An inflatable tower nine miles tall and tethered to a mountain top could cut the cost to launch spacecraft, reduce the need for geostationary communications satellites and improve cell phone signals.
"This structure could be made of commercially available materials," said Brendan Quine, who, along with Raj Seth and George Zhu at York University in Toronto wrote an article detailing their tower in the journal Acta Astronautica.
The tower itself would be 15 kilometers (9.3 miles) tall, 230 meters (754 feet) across, and weigh approximately 800,000 tons, or about twice the weight of the world's largest supertanker when fully inflated with a variety of gases, including helium.
To keep the Kevlar-laminate tower from floating away, and to provide access, three elevator tubes would anchor the tower to the ground. An elevator ride to the top would take about 40 minutes moving at 22 miles per hour.
Tethered to a mountain 3.1 miles high, the tower would initially rise 12.4 miles (20 kilometers).
"At 20 kilometers, you still have gravity, but the view would be similar to that of an astronaut," with a black, not blue, sky. The ultimate height of an inflatable tower could be 200 kilometers (124 miles).
A person, or communications array, could also see 373 miles in any direction from 12.4 miles in the air.
That kind of view would enable the creation of a new wireless data network that could supplement the existing network of geostationary communications satellites some 22,000 miles above the Earth's surface.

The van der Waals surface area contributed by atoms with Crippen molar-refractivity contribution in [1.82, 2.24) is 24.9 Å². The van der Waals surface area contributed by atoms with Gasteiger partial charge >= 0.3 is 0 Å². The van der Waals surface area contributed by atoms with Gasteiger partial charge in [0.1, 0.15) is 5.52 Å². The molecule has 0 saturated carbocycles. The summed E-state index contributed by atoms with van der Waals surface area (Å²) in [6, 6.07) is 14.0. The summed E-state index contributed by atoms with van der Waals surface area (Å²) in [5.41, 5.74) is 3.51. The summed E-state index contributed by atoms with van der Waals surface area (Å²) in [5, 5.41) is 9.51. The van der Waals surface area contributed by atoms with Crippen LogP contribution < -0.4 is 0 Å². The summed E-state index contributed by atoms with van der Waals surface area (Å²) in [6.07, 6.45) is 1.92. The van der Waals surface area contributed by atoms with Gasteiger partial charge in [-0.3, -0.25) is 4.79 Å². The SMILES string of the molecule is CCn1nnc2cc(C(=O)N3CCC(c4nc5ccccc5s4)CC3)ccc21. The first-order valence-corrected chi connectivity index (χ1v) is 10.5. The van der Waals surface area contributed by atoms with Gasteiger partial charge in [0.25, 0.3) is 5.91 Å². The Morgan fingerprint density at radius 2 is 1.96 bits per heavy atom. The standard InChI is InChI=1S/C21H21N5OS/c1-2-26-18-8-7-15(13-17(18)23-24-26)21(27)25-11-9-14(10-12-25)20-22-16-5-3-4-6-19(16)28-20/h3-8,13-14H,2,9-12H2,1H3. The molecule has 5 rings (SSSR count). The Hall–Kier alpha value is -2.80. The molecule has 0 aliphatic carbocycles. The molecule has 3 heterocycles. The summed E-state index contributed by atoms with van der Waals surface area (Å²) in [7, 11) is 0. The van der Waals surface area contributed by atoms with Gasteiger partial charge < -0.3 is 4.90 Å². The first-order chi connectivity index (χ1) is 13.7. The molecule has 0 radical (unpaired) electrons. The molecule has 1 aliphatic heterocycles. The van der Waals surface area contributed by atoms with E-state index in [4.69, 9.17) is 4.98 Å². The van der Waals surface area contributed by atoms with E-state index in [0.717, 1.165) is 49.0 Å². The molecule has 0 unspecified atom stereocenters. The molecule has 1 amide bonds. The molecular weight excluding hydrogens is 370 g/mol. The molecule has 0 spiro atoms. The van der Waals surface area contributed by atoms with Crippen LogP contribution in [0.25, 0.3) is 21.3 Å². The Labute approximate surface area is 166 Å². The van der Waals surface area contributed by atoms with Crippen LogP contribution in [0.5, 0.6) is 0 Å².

A 12.4-mile-high inflatable tower could also lower the cost of launching a satellite by 30 percent, says Quine, reducing the amount of fuel necessary by an entire rocket stage.
Quine says the entire tower could be built using existing materials, and have constructed a 2000:1 scale replica of their tower in a stairwell at York University.
It's an important point; the inflatable tower's main competitor is a space elevator, a platform anchored 80,000 miles high and anchored to Earth with as-yet to be developed material based on carbon nanotubes.
"Towers like this are much more feasible than a space elevator," said J. Storrs Hall, a scientist who proposed a similar tower design several years ago as a potential X Prize goal. The York University scientists have so far created the most detailed plan about how a space tower could be built.
"It's a development project, no research necessary. It's the sort of thing we could build before 2020 if we tried."